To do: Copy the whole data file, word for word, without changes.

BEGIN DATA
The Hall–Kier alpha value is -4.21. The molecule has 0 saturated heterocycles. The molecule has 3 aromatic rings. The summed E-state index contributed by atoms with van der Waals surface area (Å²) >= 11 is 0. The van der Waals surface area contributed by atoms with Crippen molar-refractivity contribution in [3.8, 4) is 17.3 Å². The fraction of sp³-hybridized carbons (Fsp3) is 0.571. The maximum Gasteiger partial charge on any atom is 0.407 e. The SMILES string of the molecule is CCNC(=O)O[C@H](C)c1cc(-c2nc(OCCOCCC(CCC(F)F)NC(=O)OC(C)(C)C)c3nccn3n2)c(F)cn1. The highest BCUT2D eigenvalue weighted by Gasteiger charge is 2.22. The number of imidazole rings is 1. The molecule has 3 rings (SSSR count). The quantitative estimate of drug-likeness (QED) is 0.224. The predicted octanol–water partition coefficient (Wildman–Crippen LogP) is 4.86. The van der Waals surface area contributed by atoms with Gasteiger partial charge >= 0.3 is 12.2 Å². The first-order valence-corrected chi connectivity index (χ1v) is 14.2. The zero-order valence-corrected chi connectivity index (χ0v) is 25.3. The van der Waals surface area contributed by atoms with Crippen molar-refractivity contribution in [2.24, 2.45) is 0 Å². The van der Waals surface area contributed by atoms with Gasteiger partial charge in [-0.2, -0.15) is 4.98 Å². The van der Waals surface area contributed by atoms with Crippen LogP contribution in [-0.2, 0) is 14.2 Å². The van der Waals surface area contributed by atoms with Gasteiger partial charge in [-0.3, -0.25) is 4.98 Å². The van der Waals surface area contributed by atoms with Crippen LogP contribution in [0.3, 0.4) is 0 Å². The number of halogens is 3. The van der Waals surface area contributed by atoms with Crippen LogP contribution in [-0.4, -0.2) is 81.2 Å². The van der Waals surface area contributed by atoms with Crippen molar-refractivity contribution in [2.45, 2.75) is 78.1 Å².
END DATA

The Hall–Kier alpha value is -4.21. The molecule has 0 saturated heterocycles. The molecule has 3 aromatic rings. The summed E-state index contributed by atoms with van der Waals surface area (Å²) >= 11 is 0. The van der Waals surface area contributed by atoms with Crippen molar-refractivity contribution in [3.8, 4) is 17.3 Å². The fraction of sp³-hybridized carbons (Fsp3) is 0.571. The maximum Gasteiger partial charge on any atom is 0.407 e. The SMILES string of the molecule is CCNC(=O)O[C@H](C)c1cc(-c2nc(OCCOCCC(CCC(F)F)NC(=O)OC(C)(C)C)c3nccn3n2)c(F)cn1. The highest BCUT2D eigenvalue weighted by Gasteiger charge is 2.22. The number of imidazole rings is 1. The molecule has 3 rings (SSSR count). The quantitative estimate of drug-likeness (QED) is 0.224. The predicted octanol–water partition coefficient (Wildman–Crippen LogP) is 4.86. The van der Waals surface area contributed by atoms with Gasteiger partial charge >= 0.3 is 12.2 Å². The first-order valence-corrected chi connectivity index (χ1v) is 14.2. The zero-order valence-corrected chi connectivity index (χ0v) is 25.3. The van der Waals surface area contributed by atoms with Crippen molar-refractivity contribution in [2.24, 2.45) is 0 Å². The van der Waals surface area contributed by atoms with Gasteiger partial charge in [-0.2, -0.15) is 4.98 Å². The van der Waals surface area contributed by atoms with Crippen LogP contribution in [-0.2, 0) is 14.2 Å². The van der Waals surface area contributed by atoms with Gasteiger partial charge in [-0.3, -0.25) is 4.98 Å². The van der Waals surface area contributed by atoms with Crippen LogP contribution in [0.3, 0.4) is 0 Å². The number of halogens is 3. The van der Waals surface area contributed by atoms with Crippen LogP contribution in [-0.4, -0.2) is 81.2 Å². The van der Waals surface area contributed by atoms with Crippen molar-refractivity contribution in [2.45, 2.75) is 78.1 Å².